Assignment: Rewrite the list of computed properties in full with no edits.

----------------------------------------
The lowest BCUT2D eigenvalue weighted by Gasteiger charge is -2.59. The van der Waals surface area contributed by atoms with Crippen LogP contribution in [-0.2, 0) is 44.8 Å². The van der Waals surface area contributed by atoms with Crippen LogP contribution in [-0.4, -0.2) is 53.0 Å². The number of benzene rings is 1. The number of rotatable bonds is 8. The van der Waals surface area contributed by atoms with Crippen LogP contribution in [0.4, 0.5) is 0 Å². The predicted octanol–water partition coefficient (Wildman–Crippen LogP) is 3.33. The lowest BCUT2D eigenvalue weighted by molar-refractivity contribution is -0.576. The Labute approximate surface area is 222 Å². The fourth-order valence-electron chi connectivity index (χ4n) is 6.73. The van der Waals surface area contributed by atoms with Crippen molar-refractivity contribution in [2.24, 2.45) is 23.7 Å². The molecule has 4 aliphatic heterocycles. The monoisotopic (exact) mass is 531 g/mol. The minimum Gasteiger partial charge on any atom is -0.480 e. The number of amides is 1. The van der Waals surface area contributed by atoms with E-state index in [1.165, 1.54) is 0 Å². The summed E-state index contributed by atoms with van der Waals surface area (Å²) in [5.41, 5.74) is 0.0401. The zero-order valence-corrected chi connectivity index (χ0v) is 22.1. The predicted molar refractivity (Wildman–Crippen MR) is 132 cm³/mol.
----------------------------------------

The lowest BCUT2D eigenvalue weighted by Gasteiger charge is -2.59. The van der Waals surface area contributed by atoms with Crippen LogP contribution in [-0.2, 0) is 44.8 Å². The van der Waals surface area contributed by atoms with Crippen LogP contribution in [-0.4, -0.2) is 53.0 Å². The number of benzene rings is 1. The number of rotatable bonds is 8. The van der Waals surface area contributed by atoms with Crippen LogP contribution in [0.4, 0.5) is 0 Å². The predicted octanol–water partition coefficient (Wildman–Crippen LogP) is 3.33. The lowest BCUT2D eigenvalue weighted by molar-refractivity contribution is -0.576. The Labute approximate surface area is 222 Å². The fourth-order valence-electron chi connectivity index (χ4n) is 6.73. The van der Waals surface area contributed by atoms with Crippen molar-refractivity contribution in [2.24, 2.45) is 23.7 Å². The molecule has 4 aliphatic heterocycles. The monoisotopic (exact) mass is 531 g/mol. The minimum Gasteiger partial charge on any atom is -0.480 e. The number of amides is 1. The van der Waals surface area contributed by atoms with E-state index in [1.165, 1.54) is 0 Å². The summed E-state index contributed by atoms with van der Waals surface area (Å²) in [5.41, 5.74) is 0.0401. The zero-order valence-corrected chi connectivity index (χ0v) is 22.1. The predicted molar refractivity (Wildman–Crippen MR) is 132 cm³/mol.